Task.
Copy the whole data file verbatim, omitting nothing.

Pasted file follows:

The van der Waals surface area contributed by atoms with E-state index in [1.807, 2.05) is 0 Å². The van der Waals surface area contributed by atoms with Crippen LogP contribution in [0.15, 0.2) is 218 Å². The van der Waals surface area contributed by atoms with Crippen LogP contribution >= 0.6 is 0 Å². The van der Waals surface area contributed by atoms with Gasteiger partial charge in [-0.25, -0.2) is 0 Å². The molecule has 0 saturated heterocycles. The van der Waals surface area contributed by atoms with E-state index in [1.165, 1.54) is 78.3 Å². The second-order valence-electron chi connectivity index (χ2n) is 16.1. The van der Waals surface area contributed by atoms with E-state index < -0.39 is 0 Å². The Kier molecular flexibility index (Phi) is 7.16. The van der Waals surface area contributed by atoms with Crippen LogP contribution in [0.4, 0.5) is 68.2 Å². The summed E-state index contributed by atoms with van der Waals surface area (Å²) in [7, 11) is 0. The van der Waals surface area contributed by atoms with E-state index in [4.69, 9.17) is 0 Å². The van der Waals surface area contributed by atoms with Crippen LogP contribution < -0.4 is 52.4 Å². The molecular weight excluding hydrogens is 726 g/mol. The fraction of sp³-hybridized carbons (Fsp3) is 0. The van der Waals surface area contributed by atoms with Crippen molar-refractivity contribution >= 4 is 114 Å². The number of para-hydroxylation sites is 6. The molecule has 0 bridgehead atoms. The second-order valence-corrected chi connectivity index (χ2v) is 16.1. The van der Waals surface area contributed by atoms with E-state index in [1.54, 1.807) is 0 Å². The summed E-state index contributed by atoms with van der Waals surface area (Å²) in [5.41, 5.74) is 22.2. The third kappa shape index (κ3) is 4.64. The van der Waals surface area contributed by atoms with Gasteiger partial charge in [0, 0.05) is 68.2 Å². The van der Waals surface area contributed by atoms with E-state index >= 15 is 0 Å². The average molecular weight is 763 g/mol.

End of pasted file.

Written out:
The van der Waals surface area contributed by atoms with E-state index in [1.807, 2.05) is 0 Å². The van der Waals surface area contributed by atoms with Crippen LogP contribution in [0.15, 0.2) is 218 Å². The van der Waals surface area contributed by atoms with Crippen LogP contribution >= 0.6 is 0 Å². The van der Waals surface area contributed by atoms with Gasteiger partial charge in [-0.25, -0.2) is 0 Å². The molecule has 0 saturated heterocycles. The van der Waals surface area contributed by atoms with E-state index in [1.165, 1.54) is 78.3 Å². The second-order valence-electron chi connectivity index (χ2n) is 16.1. The van der Waals surface area contributed by atoms with E-state index < -0.39 is 0 Å². The Kier molecular flexibility index (Phi) is 7.16. The van der Waals surface area contributed by atoms with Crippen LogP contribution in [0.4, 0.5) is 68.2 Å². The summed E-state index contributed by atoms with van der Waals surface area (Å²) in [7, 11) is 0. The van der Waals surface area contributed by atoms with E-state index in [4.69, 9.17) is 0 Å². The van der Waals surface area contributed by atoms with Crippen LogP contribution < -0.4 is 52.4 Å². The molecular weight excluding hydrogens is 726 g/mol. The fraction of sp³-hybridized carbons (Fsp3) is 0. The van der Waals surface area contributed by atoms with Crippen molar-refractivity contribution >= 4 is 114 Å². The number of para-hydroxylation sites is 6. The molecule has 0 bridgehead atoms. The second-order valence-corrected chi connectivity index (χ2v) is 16.1. The van der Waals surface area contributed by atoms with E-state index in [1.54, 1.807) is 0 Å². The summed E-state index contributed by atoms with van der Waals surface area (Å²) in [5.41, 5.74) is 22.2. The third kappa shape index (κ3) is 4.64. The van der Waals surface area contributed by atoms with Gasteiger partial charge in [0, 0.05) is 68.2 Å². The van der Waals surface area contributed by atoms with E-state index >= 15 is 0 Å². The average molecular weight is 763 g/mol.